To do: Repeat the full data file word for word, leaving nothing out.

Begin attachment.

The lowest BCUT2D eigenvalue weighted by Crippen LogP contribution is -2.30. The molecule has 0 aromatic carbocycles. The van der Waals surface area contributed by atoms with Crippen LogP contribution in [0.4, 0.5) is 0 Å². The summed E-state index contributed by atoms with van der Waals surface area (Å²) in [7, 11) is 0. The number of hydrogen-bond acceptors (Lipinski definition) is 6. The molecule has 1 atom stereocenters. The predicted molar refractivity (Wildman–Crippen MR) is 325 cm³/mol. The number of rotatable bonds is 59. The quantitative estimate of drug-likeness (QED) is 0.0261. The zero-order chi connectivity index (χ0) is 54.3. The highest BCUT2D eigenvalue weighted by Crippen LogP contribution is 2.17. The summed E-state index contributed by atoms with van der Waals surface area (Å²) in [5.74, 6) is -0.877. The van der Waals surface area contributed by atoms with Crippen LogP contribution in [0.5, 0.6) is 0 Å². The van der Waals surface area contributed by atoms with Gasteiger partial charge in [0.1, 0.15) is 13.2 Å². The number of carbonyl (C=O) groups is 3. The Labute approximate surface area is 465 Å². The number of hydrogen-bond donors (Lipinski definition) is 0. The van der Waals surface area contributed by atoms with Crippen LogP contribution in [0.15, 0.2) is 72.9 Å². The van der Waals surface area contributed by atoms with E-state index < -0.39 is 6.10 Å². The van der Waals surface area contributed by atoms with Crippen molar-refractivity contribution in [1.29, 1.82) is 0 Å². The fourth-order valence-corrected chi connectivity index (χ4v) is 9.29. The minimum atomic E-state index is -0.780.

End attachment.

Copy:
The lowest BCUT2D eigenvalue weighted by Crippen LogP contribution is -2.30. The molecule has 0 aromatic carbocycles. The van der Waals surface area contributed by atoms with Crippen LogP contribution in [0.4, 0.5) is 0 Å². The summed E-state index contributed by atoms with van der Waals surface area (Å²) in [7, 11) is 0. The number of hydrogen-bond acceptors (Lipinski definition) is 6. The molecule has 1 atom stereocenters. The predicted molar refractivity (Wildman–Crippen MR) is 325 cm³/mol. The number of rotatable bonds is 59. The quantitative estimate of drug-likeness (QED) is 0.0261. The zero-order chi connectivity index (χ0) is 54.3. The highest BCUT2D eigenvalue weighted by Crippen LogP contribution is 2.17. The summed E-state index contributed by atoms with van der Waals surface area (Å²) in [5.74, 6) is -0.877. The van der Waals surface area contributed by atoms with Crippen LogP contribution in [0.5, 0.6) is 0 Å². The van der Waals surface area contributed by atoms with Gasteiger partial charge in [0.1, 0.15) is 13.2 Å². The number of carbonyl (C=O) groups is 3. The Labute approximate surface area is 465 Å². The number of hydrogen-bond donors (Lipinski definition) is 0. The van der Waals surface area contributed by atoms with Crippen LogP contribution in [0.15, 0.2) is 72.9 Å². The van der Waals surface area contributed by atoms with E-state index < -0.39 is 6.10 Å². The van der Waals surface area contributed by atoms with Crippen molar-refractivity contribution in [1.29, 1.82) is 0 Å². The fourth-order valence-corrected chi connectivity index (χ4v) is 9.29. The minimum atomic E-state index is -0.780.